Friday, February 8, 2013

Let dying languages die

The Los Angeles Times had a story yesterday on school children in Northern California being taught the nearly extinct language of the Yurok Indians. Everyone quoted in the story elderly Yuroks, the teachers in the program, a professional linguist seems to think this is a swell idea because it will prevent the language from dying out. (You can read the story here.)

But no one seems to be asking a key question: Is this good for the students?

Under the program, elementary and high school students spend precious class time studying a language that is spoken by only about 400 people on Earth, almost none of whom use it as their primary language. As the story notes, only 17 people are considered "conversationally fluent" in Yurok.

So while the program pleases a few academics, it gives kids a skill that is virtually worthless. Why not spend the class time having them learn Spanish, or Mandarin Chinese, or any of the many widely used languages spoken around the world?  Why not give the stidemts a skill that will be valued by employers, help them to travel confidently to other countries and allow them to communicate with millions of people, not just a handful?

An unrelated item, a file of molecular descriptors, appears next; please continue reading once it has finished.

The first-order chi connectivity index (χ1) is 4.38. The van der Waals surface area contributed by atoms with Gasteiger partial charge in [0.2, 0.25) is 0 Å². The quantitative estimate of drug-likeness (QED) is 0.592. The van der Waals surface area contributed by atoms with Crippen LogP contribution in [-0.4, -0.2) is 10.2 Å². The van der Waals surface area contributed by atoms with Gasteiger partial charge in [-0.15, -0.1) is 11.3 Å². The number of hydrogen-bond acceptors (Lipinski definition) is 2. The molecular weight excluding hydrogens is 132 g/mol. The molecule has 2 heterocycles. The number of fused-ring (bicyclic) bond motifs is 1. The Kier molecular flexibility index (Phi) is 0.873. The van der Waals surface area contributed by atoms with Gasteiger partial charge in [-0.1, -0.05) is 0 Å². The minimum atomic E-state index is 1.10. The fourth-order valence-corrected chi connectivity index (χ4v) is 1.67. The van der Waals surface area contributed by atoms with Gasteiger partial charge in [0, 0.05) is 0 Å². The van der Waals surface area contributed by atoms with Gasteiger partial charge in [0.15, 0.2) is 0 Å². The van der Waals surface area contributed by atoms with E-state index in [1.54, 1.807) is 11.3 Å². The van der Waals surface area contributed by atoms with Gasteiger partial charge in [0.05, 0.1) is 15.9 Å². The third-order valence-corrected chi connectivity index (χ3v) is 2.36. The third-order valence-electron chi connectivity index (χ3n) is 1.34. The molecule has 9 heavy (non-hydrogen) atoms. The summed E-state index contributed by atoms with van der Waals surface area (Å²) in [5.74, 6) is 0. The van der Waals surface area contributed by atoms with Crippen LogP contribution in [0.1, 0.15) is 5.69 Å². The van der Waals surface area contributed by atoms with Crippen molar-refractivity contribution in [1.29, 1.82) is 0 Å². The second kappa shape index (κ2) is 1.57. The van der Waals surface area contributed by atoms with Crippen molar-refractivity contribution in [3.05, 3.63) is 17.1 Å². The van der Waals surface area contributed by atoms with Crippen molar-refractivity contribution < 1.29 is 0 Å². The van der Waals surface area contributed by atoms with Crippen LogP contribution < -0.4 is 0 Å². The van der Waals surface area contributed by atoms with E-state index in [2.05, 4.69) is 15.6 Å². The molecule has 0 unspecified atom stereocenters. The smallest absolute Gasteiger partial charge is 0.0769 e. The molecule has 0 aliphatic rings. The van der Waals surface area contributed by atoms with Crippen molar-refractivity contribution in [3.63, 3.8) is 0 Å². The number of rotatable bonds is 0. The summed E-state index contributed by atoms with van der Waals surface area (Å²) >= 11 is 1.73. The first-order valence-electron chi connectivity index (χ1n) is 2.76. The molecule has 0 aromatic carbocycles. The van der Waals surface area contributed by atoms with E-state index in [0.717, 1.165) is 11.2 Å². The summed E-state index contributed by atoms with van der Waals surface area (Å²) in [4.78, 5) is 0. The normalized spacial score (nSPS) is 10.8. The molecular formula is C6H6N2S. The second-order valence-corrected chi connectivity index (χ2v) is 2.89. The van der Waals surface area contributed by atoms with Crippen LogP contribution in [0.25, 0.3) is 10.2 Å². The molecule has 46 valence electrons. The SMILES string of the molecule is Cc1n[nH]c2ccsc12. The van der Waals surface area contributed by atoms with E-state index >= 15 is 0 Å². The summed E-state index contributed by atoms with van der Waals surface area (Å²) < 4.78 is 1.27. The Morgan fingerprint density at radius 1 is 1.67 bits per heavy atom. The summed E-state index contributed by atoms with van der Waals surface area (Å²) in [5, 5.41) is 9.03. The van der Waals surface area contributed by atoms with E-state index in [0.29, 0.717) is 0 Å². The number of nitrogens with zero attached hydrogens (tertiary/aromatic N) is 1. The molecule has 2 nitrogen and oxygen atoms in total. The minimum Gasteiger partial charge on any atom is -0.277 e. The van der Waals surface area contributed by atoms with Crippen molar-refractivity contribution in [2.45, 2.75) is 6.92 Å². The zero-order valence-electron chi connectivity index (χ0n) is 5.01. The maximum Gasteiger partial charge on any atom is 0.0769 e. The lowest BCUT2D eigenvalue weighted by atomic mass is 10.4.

Languages die out as a natural part of cultural change. This is not something we should mourn. The loss of a language means that more people are sharing a common tongue and can communicate clearly and freely without translators or the risk of misunderstanding. That's a good thing.


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